If you get a virus on your computer, you’re not going to start sneezing right there in your bedroom or office (thank goodness). But a ruined reputation online can follow you and your business, just as a successful online reputation can help you get more business. The Internet carries opportunity as well as the risk of digital mayhem.
“This magical world is as fragile and vulnerable as your new car parked on a dark street in a bad part of town,” says John Mariotti in “The End of Your Digital Life as You Know It.” “Come back to it and it might be covered with graffiti or have parts missing.” He adds that “hackers are the modern equivalent of malicious vandals and criminals.”
I agree–our websites are our digital homes, our profiles and conversations are digital extensions of our thoughts and ideas. I don’t want my voice to be hacked. I want it to be protected. In “The Truth About Cyber Threats,” John includes seven tips to help you stay safer online. Below are three of them:
“Do not open attachments that are suspicious or unfamiliar—it’s just not worth the risk.”
Especially if the offer sounds too good to be true, no matter who it’s coming from, let it go. If you don’t trust it, then trash it, delete it and then call the person it came from. Three of my friends and associates have been hacked in the last three months—their email accounts and social networks. Making that phone call alerted them to the situation and protected me and my own networks.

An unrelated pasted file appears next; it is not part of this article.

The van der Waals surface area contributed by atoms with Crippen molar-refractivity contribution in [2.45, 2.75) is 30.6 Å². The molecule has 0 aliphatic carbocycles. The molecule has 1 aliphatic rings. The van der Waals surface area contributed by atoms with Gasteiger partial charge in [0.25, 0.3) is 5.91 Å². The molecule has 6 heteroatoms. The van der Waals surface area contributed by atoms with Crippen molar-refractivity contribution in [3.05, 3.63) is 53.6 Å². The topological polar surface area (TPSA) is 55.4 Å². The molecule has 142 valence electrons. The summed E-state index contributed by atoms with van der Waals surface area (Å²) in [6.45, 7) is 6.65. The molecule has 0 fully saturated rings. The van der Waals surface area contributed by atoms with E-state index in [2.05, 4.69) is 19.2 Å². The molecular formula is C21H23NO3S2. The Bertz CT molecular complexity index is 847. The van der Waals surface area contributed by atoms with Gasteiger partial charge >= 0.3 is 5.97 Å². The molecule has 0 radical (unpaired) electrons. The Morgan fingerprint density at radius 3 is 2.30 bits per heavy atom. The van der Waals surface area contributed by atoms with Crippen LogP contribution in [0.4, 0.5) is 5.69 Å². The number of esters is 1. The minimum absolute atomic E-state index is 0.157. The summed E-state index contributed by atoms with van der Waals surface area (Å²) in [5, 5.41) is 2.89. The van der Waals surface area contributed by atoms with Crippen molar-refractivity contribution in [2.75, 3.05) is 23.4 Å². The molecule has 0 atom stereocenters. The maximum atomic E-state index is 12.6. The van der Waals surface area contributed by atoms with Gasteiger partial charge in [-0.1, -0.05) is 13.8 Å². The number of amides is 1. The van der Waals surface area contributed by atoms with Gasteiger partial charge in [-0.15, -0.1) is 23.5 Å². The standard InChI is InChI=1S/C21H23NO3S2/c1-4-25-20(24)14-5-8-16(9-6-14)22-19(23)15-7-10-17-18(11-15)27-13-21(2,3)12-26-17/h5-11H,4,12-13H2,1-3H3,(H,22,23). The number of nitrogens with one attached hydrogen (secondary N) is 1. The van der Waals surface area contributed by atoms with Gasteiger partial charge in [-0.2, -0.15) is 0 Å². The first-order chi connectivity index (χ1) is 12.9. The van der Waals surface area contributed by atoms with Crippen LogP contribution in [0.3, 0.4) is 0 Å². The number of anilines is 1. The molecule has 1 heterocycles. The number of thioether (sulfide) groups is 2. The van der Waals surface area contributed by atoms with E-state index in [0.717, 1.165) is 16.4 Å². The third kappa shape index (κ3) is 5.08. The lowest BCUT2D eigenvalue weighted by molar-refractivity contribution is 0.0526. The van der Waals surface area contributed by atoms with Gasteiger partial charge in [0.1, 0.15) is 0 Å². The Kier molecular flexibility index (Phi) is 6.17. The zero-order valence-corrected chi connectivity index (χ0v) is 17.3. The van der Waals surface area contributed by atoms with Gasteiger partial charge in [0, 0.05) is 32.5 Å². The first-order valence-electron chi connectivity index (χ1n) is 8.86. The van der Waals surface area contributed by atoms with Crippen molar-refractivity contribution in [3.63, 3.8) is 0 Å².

“Change passwords regularly (and mix them up—alpha characters, upper and lowercase, numbers, symbols).”
I used to be lazy with my passwords, but it’s more work to undo a hacker’s mess. So now I change them. And I’ve quit using stupid stuff like the word “password” as a password (I know I’m not the only one who did this, and if you are still doing it, stop. You can come up with a better password that you can remember).
“Trash spam and empty the trash—get it out of your computer.”
I used to leave it on my computer forever. Not any more. Thanks John.
But what about family and friends who hack your privacy with ugly pictures or less than flattering personal moments captured and posted online without your consent? In “Facebook and Privacy: Will It Force Us to Be Better People?” Yvonne DiVita says, “It’s not that hard to be a better person online. It’s not that hard to stop and think, “Would I want my sister/cousin/mom/uncle/brother/dad, whomever, to share this photo/info if it were about me?”
In other words, it’s the golden rule: “Do unto others as you would have them do unto you.” Funny how being online doesn’t excuse us from being thoughtful.